My first post at the NAJP’s blog ARTicles, on Luca Turin and Tania Sanchez’s outstanding [*Perfumes: The A-Z Guide*](

So: a reasonably productive month word-count-wise. Not as productive in other ways, maybe, but that’s what April will be for, right?

shaking like a willow or a daffodil

Things I’ve done in the past month:

*Reviewed the Canadian hardcore band Fucked Up’s Couple Tracks over at Pitchfork

*Wrote a couple of pieces over at Thought Catalog, on The Magnetic Fields’ Realism and Spider-Man’s search for a father substitute (and also covered a Magnetic Fields show for Vulture)

*Visited New York City and had a whole lot of meetings with people and saw Saffire, not the “uppity blues women” Saffire but the “awesome very young women who blew the roof off the Willie Mae Rock Camp benefit” Saffire

*Wrote a bunch of pieces for Techland, including an ongoing weekly column on comics that’s going by the name “Emanata”: on The Question #37, on DMZ, on DC’s new top dogs (plus an interview with them), on Kick-Ass, on the sources of Justice League: Crisis on Two Earths, and on Batman and Robin. And I wrote my first-ever piece in Time proper: a very, very short blurb on the excellent new Joanna Newsom album.

*Interviewed the great Kevin O’Neill at length over at The Comics Journal

*Saw Richard Thompson play a two-set show here in Portland that was being recorded for a live album: one set of unreleased new material, one of old faves–his songwriting’s in steep decline (I was kind of boggled that he wrote a song about Burning Man, and wondered if he’d actually been there), but his guitar playing is actually still getting even better; if there are 24-year-old guitarists who are even vaguely in his neighborhood I’d love to know about them

*Discovered that chatroulette is much, much more fun if you do it with a) friends and b) multiple singing puppets

I’ll keep up more if you keep up more, how’s about that?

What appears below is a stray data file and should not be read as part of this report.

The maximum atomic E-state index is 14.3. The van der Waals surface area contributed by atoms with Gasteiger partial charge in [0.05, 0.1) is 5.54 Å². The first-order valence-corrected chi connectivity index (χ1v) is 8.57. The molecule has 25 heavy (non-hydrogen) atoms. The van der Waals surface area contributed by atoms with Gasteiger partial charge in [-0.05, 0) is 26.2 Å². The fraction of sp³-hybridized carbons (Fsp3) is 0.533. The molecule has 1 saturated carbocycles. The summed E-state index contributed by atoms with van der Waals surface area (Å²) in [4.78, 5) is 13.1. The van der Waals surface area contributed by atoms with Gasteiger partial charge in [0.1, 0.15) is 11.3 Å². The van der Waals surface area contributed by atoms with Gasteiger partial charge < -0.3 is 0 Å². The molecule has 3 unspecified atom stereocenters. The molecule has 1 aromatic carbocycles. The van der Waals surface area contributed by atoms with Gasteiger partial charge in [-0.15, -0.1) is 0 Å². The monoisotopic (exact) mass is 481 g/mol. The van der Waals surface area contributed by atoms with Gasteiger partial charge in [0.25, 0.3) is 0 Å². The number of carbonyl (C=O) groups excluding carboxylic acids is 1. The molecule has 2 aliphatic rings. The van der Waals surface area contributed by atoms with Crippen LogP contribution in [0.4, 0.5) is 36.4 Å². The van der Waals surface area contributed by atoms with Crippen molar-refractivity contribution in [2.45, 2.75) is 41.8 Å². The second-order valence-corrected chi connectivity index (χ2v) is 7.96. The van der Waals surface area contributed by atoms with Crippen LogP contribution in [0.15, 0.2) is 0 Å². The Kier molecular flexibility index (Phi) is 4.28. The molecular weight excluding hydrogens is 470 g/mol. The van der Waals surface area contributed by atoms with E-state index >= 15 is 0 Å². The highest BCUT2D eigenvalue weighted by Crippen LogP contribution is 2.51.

a strong beat to step to

It’s hard to post something without spilling the beans when there are beans to be spilled. But the good news is that I’ve joined the team over at Time’s Techland blog–I’ll be writing about comics for them! My first piece for them just went up today: it’s on “Wizzywig” and “Footnotes in Gaza.”

Other recent links with my name attached to them: I wrote about Rakim for Hilobrow, Binky Brown Meets the Holy Virgin Mary for Barnes & Noble, Siege for the Savage Critic, and a bunch of stuff for eMusic, like this piece on Loveless and its antecedents.

Also, I’ll be in this book, and maybe another one…!

At some point, I plan to develop an interior life, too. My new year’s resolution of drinking three glasses of wine a week (this represents a drastic increase, not a decrease) might help with that, I’m thinking.

ten manifestations of culture that got me through the 2000s

For those of you who’ve asked for a list of some kind:

The iPhone

M.I.A./Diplo: Piracy Funds Terrorism, Vol. 1

Arrested Development

Alison Bechdel: Fun Home: A Family Tragicomic

The New Pornographers: Mass Romantic

Katamari Damacy

David B.: Epileptic

“The Beast”

Grant Morrison et al.: Seven Soldiers of Victory

Kelly Link: “Catskin” (in Magic for Beginners)

And now: ONWARD!!

same riff, no apostrophe

The most successful thing I’ve helped introduce into the kid’s life recently: a pair of Mollie Katzen cookbooks, “Pretend Soup” and “Salad People,” which are set up so that small children can do most of the cooking themselves and occasionally ask a grown-up to serve as their sous-chef. He made miso-almond dipping sauce (to go with raw vegetables) and popovers for dinner this weekend. They were delicious, and he was very proud of himself.

Otherwise: just luxuriating in the end-of-year slowdown, taking care of some tasks that have been waiting to get done for a while, slowly reading through the San Francisco Panorama, prepping a couple of projects that might go live in the new year, and listening to an enormous number of old instrumental soul hits for a secret project. The days are a little too short and dim to be merry and bright at the moment, but I’m working on it.

more activity updates

Over at the Significant Objects project, I’ve written a short-short story about a travel hair dryer. Go have a look! You can even bid to win the early-’80s-model Conair dryer itself on eBay!

Otherwise: I’ve been writing about comics a lot lately. I did a roundup of some good ones over at the New York Times Book Review last weekend, and picked some of my favorites of this year for the Barnes & Noble Review.

And I wrote the liner notes for the excellent Daptone Gold compilation of music from the Brooklyn soul collective Daptone!

Also, I apparently have a (tiny) record review (of the Annie album) in the San Francisco Panorama, although I haven’t seen it yet…